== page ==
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Mendelian randomisation analysis of the effect of educational attainment and cognitive ability on smoking behaviour

Research output: Contribution to journalArticle

Original languageEnglish
Article number2949
Number of pages9
JournalNature Communications
DateAccepted/In press - 7 May 2019
DatePublished (current) - 3 Jul 2019


Recent analyses have shown educational attainment to be associated with a number of health outcomes. This association may, in part, be due to an effect of educational attainment on smoking behaviour. In this study, we apply a multivariable Mendelian randomisation design to determine whether the effect of educational attainment on smoking behaviour is due to educational attainment or general cognitive ability. We use individual data from the UK Biobank study (N = 120,050) and summary data from large GWA studies of educational attainment, cognitive ability and smoking behaviour. Our results show that more years of education are associated with a reduced likelihood of smoking that is not due to an effect of general cognitive ability on smoking behaviour. Given the considerable physical harms associated with smoking, the effect of educational attainment on smoking is likely to contribute to the health inequalities associated with differences in educational attainment.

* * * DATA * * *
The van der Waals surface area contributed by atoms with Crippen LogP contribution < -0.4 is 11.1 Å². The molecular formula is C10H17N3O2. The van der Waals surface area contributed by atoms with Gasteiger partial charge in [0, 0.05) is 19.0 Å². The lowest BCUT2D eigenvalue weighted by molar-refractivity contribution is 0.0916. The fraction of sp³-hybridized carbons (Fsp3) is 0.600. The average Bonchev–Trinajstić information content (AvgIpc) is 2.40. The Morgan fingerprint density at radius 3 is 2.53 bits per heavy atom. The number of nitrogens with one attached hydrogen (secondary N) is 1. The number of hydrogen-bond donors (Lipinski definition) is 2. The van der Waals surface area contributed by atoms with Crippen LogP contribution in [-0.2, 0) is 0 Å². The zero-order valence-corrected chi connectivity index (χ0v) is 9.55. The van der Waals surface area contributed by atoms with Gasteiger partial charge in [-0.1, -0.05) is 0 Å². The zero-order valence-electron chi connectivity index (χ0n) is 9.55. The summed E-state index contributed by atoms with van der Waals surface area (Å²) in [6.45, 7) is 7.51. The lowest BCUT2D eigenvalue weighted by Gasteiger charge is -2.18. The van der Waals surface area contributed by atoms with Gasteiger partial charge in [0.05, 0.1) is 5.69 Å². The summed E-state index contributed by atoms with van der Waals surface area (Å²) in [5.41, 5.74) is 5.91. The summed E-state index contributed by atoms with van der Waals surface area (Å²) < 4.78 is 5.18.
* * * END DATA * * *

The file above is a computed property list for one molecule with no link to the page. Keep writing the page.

Structured keywords

  • Brain and Behaviour
  • Tobacco and Alcohol

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    Licence: CC BY


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